The editor provides a refresher on our theme and suggests some new Zone Zero guidelines to help keep permaculturalists in the game for the long haul.
While expert at understanding ecological connections, permaculturalists often founder in relating with one another. Applying permaculture principles to group dynamics can help us work together more effectively.
Lost Valley Educational Center avoids collapse and reinvigorates itself by applying a new approach to governance combining the best of diverse models.
Drawing on its long association with permaculture, The Farm in Tennessee institutes on-the-ground projects designed to provide resilience in times of climate change.
Degraded slopes, crumbling logs, plenty of trench-digging, seven blueberry plants, and an unanticipated drought combine to teach some important lessons.
An organic farming volunteer learns surprising new lessons from his Argentinian hosts—such as how to relax, how to enjoy practical labor, and how to contribute more sustainably by putting personal work first.
An innovative approach to collective community gardens nurtures a culture of giving while allowing participants to feed both themselves and those in need.
On Hawaii’s Big Island, La’akea Community explores sustainability through myriad experiments—from keeping wild pet pigs in the garden to eating 100 percent locally to mowing with sheep.
After a painful period stranded in “permaculture heaven,” an Earthaven founder finds her community finally moving back towards balance with its eco-spiritual roots.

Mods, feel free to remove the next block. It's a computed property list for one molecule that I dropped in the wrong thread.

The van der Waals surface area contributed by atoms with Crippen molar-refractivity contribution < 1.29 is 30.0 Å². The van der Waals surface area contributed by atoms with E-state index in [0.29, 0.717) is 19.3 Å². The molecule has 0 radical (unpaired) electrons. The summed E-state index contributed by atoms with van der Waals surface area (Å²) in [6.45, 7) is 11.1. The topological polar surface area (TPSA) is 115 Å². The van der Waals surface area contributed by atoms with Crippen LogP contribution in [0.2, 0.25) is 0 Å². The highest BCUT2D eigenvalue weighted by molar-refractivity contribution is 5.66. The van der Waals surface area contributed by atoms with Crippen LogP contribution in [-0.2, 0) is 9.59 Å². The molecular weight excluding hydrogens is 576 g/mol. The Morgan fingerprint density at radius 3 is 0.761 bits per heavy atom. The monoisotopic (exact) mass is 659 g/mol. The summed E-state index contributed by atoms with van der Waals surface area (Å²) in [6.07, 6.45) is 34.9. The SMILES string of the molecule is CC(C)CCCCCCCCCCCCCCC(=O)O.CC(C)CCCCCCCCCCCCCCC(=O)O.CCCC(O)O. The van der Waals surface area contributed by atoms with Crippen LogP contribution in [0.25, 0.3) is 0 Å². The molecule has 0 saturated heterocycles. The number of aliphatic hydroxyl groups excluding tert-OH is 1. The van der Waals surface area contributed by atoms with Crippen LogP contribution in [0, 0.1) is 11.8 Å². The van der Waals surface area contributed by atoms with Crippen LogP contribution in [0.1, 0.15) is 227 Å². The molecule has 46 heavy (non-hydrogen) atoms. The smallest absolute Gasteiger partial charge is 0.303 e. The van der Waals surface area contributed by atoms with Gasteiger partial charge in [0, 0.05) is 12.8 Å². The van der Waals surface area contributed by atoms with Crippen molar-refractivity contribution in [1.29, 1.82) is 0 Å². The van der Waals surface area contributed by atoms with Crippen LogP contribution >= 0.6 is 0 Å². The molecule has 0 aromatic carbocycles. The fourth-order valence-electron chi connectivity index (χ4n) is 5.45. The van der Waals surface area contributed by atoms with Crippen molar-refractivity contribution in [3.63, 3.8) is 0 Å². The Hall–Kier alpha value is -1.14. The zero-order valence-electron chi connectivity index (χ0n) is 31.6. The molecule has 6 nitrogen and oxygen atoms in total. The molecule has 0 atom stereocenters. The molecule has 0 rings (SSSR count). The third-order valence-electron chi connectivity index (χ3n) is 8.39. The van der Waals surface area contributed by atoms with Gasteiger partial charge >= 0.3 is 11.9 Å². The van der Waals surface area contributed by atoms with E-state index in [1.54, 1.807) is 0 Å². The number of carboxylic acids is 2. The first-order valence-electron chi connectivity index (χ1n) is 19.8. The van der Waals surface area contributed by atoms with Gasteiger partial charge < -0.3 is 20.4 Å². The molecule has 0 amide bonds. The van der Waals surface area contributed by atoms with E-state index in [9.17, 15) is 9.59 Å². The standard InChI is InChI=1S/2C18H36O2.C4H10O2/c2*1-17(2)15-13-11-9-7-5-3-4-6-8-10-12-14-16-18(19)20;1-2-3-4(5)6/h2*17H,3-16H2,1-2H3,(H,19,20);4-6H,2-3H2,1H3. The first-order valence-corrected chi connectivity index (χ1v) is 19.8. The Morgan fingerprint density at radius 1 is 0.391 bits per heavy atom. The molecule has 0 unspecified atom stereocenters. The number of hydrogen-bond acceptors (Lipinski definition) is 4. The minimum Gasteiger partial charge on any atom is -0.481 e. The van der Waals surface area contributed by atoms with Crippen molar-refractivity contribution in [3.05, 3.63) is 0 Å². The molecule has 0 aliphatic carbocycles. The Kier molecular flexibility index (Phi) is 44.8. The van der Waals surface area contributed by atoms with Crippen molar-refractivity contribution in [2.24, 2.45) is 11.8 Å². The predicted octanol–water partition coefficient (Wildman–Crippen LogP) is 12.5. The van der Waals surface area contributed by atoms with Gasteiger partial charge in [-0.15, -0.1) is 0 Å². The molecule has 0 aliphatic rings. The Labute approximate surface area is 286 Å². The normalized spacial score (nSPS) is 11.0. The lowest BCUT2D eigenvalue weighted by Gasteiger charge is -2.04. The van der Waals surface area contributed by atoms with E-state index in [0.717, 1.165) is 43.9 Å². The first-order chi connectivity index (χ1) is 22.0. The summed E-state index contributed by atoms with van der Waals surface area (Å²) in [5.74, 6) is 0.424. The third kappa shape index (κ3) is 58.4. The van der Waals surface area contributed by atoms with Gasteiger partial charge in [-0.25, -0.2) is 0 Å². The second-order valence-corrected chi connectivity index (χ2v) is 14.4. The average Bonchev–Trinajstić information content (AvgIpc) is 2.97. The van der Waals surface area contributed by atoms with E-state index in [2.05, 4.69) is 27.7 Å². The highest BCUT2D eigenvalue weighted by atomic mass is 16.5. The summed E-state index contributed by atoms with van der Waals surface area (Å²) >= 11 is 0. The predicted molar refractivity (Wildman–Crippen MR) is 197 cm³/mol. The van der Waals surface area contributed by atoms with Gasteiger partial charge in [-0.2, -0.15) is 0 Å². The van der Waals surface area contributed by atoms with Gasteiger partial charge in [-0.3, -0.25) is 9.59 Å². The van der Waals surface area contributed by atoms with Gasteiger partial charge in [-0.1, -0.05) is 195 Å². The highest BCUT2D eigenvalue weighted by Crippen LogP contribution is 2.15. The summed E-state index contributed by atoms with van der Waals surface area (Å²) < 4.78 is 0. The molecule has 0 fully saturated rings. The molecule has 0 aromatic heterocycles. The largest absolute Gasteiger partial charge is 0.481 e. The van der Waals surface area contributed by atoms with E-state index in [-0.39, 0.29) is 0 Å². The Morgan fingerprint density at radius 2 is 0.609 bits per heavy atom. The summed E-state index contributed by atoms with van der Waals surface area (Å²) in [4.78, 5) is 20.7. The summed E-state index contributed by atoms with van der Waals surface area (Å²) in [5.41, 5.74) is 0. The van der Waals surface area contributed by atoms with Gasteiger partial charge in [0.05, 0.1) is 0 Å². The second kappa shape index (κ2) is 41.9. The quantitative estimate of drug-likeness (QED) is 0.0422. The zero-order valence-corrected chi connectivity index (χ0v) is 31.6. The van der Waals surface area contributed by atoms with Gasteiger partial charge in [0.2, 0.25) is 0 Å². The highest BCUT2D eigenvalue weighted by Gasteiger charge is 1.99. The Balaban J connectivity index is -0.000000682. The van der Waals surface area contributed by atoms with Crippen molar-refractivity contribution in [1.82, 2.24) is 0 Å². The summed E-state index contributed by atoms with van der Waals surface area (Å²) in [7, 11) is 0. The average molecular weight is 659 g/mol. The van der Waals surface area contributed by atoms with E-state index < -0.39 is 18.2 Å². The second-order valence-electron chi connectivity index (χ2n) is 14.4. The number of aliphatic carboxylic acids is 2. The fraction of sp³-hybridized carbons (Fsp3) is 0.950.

Also in This Issue (Print Version Only)
· LESSONS IN BUILDING RESILIENT NEIGHBORHOODS: Reflections on the PROUT Institute Community SEED Program
Thanks to cooperation among neighbors, a quiet neighborhood in Eugene, Oregon becomes a hub of permaculture activity and education.
· ECOOLVILLAGES COMIC
Biochar offers a practical way of combating desertification and drought, increasing soil fertility, strengthening local communities, and cooling our planet.
· THE FUTURE OF WATER: Halting desertification, restoring ecosystems, and nourishing communities
Working with permaculturalist Sepp Holzer, Tamera Peace Research Center in Portugal dramatically increases the water in its landscape, restoring soil fertility and demonstrating techniques with worldwide application.
· PERMACULTURE ON LOW TO NO BUDGET
By following basic principles, taking advantage of money-saving ideas, and involving the local community, we can start functional permaculture landscapes with little or no money.
· NATURE’S FRIENDS WAIT FOR HUMAN COMPANIONSHIP
Rev. Marjani Dele
After encountering protracted resistance from neighbors, efforts to establish permaculture in south central Virginia eventually prove the wisdom of patience and the “two-year rule.”
· CULTIVATING HOPE: Using Permaculture to Feed the Orphaned Children in Kenya
A Youth Ecovillage Network nourishes and teaches the disadvantaged through permaculture.
· FARMING WITH HORSES...NOT TRACTORS
A La’akea member reminisces about growing up on a farm in northern Germany.
· PERMACULTURE AS A TOOL FOR ECOLOGICAL COMMUNITY DESIGN
A veteran of educational programs at Auroville in India and Sirius Community in Massachusetts applies permaculture principles to the creation of dynamic, regenerative communities.
· UMASS AMHERST PERMACULTURE: Leading by Example
By enlisting a supportive community, a student follows his heart to create a pioneering demonstration of permaculture in action.
· LETTERS: Musings on Diversity
· PUBLISHER'S NOTE: CHANGEACULTURE
· COMMUNITY LIVING WORLDWIDE: TASMAN VILLAGE, AUSTRALIA
· CULTIVATING THE NEIGHBORHOOD: CREATING FAMILY WHERE WE ARE NOW
· CREATING COOPERATIVE CULTURE: REUNION UNDER THE REDWOODS
· REVIEWS: THE GROWING EDGE, ADDITIONAL PERMACULTURE RESOURCES, AND HERBAL MEDICINE FROM THE HEART OF THE EARTH